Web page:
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Air Force Research Laboratory satellite departing International Space Station

The Very Low Frequency Propagation Mapper with solar panels deployed, at the Air Force Research Laboratory on Kirtland Air Force Base N.M. Jan. 29, 2020. The VPM will be released from the International Space Station at 9:15 a.m. EST, Jan. 31 2020.  The release can be viewed on NASA TV at https:///www.nasa. (U.S. Air Force photo courtesy of Air Force Research Laboratory)

A photo of the Very Low Frequency Propagation Mapper with solar panels deployed, Jan. 29, 2020. The VPM will be released from the International Space Station at 9:15 a.m. EST, Jan. 31 2020. The release can be viewed on NASA TV at https://www.nasa.gov/press-release/nasa-tv-to-air-departure-of-cygnus-cargo-spacecraft-from-space-station. (U.S. Air Force photo courtesy of Air Force Research Laboratory)

A photo of the Air Force Research Laboratory's, Very Low Frequency Mapper satellite, installed on the Cygnus preparing to depart from the International Space Station Jan. 31, 2020. (U.S. Air Force photo courtesy of the Air Force Research Laboratory)

A photo of the Air Force Research Laboratory's, Very Low Frequency Mapper satellite, installed on the Cygnus preparing to depart from the International Space Station Jan. 31, 2020. (U.S. Air Force photo courtesy of the Air Force Research Laboratory)

KIRTLAND AIR FORCE BASE --

VPM was launched on a SpaceX resupply mission to the International Space Station in Dec. 5, 2019 from Cape Canaveral, Florida. The primary goal for VPM will be to gather important data to better understand the effectiveness of its partner, Demonstration and Experiments Satellite, or DSX, which has been on orbit conducting basic research on the effects of particles in the Van Allen Radiation Belt.

 

VPM has been onboard the ISS waiting for release by NASA astronauts, who will install it onto the Cygnus resupply spacecraft, which will depart and release the satellite, sending it onto the next stage of its mission.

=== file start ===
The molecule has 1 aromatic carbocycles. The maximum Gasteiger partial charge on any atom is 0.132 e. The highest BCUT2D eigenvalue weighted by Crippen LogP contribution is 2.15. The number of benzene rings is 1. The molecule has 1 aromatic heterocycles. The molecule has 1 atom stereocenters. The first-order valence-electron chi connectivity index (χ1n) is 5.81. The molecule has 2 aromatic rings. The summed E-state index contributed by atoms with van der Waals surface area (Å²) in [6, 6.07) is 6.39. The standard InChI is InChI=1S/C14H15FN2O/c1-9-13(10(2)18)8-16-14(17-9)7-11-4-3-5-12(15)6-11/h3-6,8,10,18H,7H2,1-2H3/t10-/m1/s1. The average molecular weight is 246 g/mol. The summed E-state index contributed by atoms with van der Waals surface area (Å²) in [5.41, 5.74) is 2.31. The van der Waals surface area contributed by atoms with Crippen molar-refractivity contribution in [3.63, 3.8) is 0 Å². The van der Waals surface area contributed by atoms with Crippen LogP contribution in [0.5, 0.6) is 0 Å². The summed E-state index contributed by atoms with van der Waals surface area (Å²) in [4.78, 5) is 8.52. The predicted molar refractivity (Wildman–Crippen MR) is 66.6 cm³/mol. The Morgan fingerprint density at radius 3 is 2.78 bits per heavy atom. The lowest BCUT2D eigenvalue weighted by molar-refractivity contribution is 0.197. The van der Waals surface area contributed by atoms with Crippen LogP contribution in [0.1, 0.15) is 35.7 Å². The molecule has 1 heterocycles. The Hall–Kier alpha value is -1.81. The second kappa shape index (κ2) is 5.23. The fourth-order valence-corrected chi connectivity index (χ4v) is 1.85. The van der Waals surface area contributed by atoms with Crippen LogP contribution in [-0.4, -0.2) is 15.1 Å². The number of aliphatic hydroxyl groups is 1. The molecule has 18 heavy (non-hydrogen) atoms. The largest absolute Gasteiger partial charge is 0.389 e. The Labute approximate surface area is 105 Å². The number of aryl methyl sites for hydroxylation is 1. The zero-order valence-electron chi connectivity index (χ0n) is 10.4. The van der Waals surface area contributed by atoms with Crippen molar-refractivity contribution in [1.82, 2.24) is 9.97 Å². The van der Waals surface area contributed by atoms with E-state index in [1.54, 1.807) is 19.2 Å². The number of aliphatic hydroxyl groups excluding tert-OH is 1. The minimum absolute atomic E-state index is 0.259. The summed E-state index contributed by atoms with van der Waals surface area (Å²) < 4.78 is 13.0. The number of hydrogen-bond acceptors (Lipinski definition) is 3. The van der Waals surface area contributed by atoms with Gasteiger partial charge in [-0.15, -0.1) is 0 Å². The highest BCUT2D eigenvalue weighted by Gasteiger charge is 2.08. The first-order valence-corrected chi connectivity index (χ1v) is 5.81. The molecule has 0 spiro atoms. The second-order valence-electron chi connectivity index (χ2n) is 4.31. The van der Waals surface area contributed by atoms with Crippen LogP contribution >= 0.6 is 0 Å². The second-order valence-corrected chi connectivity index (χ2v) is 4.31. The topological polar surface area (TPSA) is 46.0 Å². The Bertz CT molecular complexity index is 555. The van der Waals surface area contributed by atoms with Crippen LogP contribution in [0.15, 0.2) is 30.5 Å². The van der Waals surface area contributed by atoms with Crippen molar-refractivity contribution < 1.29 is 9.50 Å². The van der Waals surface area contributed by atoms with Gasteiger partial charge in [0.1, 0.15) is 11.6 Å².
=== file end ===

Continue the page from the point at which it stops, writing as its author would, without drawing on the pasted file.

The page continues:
“Once the Cygnus resupply vehicle departs the ISS, it will boost to a higher orbit,” said Capt. Stephen Tullino, Deputy Program Manager of AFRL’s Small Satellite Portfolio. “It will take roughly one day to get into position to deploy, and we will attempt our first listen for DSX’s signal, two to four weeks after deployment.”

 

The AFRL satellite’s overall mission is to collect data on the DSX satellite that the Air Force launched in June 2019.

 

“We want to measure the presence and intensity of very low frequency transmissions from DSX,” said Tullino. “Data received from VPM will be analyzed with the information from the DSX Wave Particle Interaction Experiment equipment to obtain an evaluation of two points in the inner magnetosphere.”

 

After being ejected from Cygnus, VPM will initialize, deploy its designated equipment, and prepare to collect and transmit the data that the mission team will analyze over the course of its active lifespan.

 

“VPM will operate in orbit for one year,” Tullino said. “The spacecraft is expected to de-orbit from space somewhere between two to 15 years, after deployment.”

 

(Watch live on NASA TV (https://www.nasa.gov/press-release/nasa-tv-to-air-departure-of-cygnus-cargo-spacecraft-from-space-station) Jan. 31 beginning at 9:15 a,m. EST)